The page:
The fallout of China’s zero COVID policy is spreading as economic downturns and social unrest intensifies across the nation. The Chinese government’s head-scratcher of a decision to eradicate COVID completely – a feat which experts agree is impossible as the virus is already widespread, ultra-contagious, and continuing to mutate. In what is by all accounts a misguided attempt to crack down on COVID, China has imposed partial or full lockdowns on dozens of cities, including the major economic hub of Shanghai. The move has made the nation’s industrial production and consumption activity plummet to their lowest levels since the first wave of the pandemic in early 2020.
Instead of easing up on ultra-strict zero COVID policies in the face of the sharp economic downturn, however, China is doubling down on its policy and throwing more resources toward its goal to eliminate the virus. China’s new zero COVID plan includes the construction of permanent quarantine facilities, and the development, and dispatching of dedicated teams to carry out widespread testing. Beijing’s decision to redouble its efforts stands in stark contrast to increasing global criticism of what is seen as a costly fool's errand. Last week, World Health Organization chief Tedros Adhanom Ghebreyesus is a lost cause due to the incredibly high transmissibility of the Omicron variant, which now predominates across the globe. As a result, many of China’s economic and industrial sectors have taken a tumble, including the domestic energy industry. Last month the country’s electricity output “plummeted” as strict restrictions largely kept residents inside. “Electricity generation fell in April from the prior month to 608.6 billion kilowatt-hours, a decline of 4.3% on the same period last year,” Bloomberg reported on Sunday. “Thermal power output plunged to an even greater degree, down 12% for the biggest drop since 2008, as the share of renewables increased at the expense of coal and gas and China installed more solar capacity than expected in the first quarter.”
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The dramatic drop in energy demand, while indicative of an unhealthy economy, comes with a couple of silver linings. The timing of the drop in China’s generally enormous energy needs comes amid a global energy supply crunch that has sent electricity and fuel prices soaring through the roof. Economic sanctions on Russia, one of the world’s biggest exporters of fossil fuels, exacerbated an already severe energy crisis as energy supply chains have proven unable to bounce back from pandemic woes in time to meet with rapidly recovering global demand. China’s reduced energy needs will ease pressures on the global energy market, hopefully leading to a deescalation of the global energy crisis currently hurting consumers around the world. What’s more, the lessening energy demand translates to fewer greenhouse gas emissions. In recent months, the global economy has ramped up its consumption of dirty fossil fuels, most notably coal, in order to close the energy gap at the expense of national and international emissions and climate targets.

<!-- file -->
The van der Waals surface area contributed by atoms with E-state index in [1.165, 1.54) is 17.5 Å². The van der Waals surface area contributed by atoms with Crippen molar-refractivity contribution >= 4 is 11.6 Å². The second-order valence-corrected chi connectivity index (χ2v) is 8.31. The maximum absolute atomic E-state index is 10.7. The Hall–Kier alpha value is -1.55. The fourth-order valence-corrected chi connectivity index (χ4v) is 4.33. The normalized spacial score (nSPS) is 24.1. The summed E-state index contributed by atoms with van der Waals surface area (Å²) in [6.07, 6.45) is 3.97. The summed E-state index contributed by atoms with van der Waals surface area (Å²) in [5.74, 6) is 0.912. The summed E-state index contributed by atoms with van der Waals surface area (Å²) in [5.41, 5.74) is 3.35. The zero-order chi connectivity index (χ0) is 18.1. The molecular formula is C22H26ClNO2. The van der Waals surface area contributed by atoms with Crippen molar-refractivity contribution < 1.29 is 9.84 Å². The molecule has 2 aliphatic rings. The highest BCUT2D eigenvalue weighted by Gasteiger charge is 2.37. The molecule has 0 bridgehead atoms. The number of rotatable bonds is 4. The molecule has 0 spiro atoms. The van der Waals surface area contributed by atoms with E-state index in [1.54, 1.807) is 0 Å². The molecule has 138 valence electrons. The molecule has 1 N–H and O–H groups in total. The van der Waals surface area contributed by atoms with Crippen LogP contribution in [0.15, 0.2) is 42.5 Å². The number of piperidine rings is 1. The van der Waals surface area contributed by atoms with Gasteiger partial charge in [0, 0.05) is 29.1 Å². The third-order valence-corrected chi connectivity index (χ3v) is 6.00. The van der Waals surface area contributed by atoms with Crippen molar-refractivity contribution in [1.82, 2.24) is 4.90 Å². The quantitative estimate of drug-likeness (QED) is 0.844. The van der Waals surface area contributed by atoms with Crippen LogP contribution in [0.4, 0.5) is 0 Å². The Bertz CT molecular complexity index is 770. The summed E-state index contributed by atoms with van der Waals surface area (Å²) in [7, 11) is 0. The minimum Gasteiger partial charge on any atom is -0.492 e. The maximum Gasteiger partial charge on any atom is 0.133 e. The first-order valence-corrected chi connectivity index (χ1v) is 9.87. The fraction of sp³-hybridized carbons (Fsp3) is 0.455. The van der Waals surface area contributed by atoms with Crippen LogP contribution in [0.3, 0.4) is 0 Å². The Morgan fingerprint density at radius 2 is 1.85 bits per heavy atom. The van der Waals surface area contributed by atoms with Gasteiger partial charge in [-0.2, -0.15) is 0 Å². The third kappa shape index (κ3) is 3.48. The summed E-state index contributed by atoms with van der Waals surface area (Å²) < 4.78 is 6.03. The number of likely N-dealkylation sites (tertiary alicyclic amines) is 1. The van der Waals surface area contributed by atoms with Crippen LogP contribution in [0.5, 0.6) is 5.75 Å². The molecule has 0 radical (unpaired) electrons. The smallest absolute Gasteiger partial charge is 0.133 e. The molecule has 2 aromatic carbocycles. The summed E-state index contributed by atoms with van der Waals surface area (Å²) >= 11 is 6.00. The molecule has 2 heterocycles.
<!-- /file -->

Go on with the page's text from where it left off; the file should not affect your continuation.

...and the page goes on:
While China’s zero COVID policy is giving the country a fighting chance to meet its emissions targets, it is pushing the country’s lofty economic targets far to the wayside. At this point, it’s looking more and more unlikely that the nation will be able to meet its targeted 5.5 percent economic growth in 2022, which was an ambitious goal even without this major setback.
All of this economic turmoil paired with severe crackdowns on personal freedoms and mobility has led to considerable social unrest in China. Student protests have erupted around the country while other activists and dissidents have suggested that the severity of the government’s lockdown policies will lead to an intensifying population crisis. Not everyone is unhappy with zero COVID measures, however. For as many industries that are languishing under the draconian policies, others are getting rich off the measures in what the Economist has called “China’s zero-covid industrial complex.”
By Haley Zaremba for Oilprice.com
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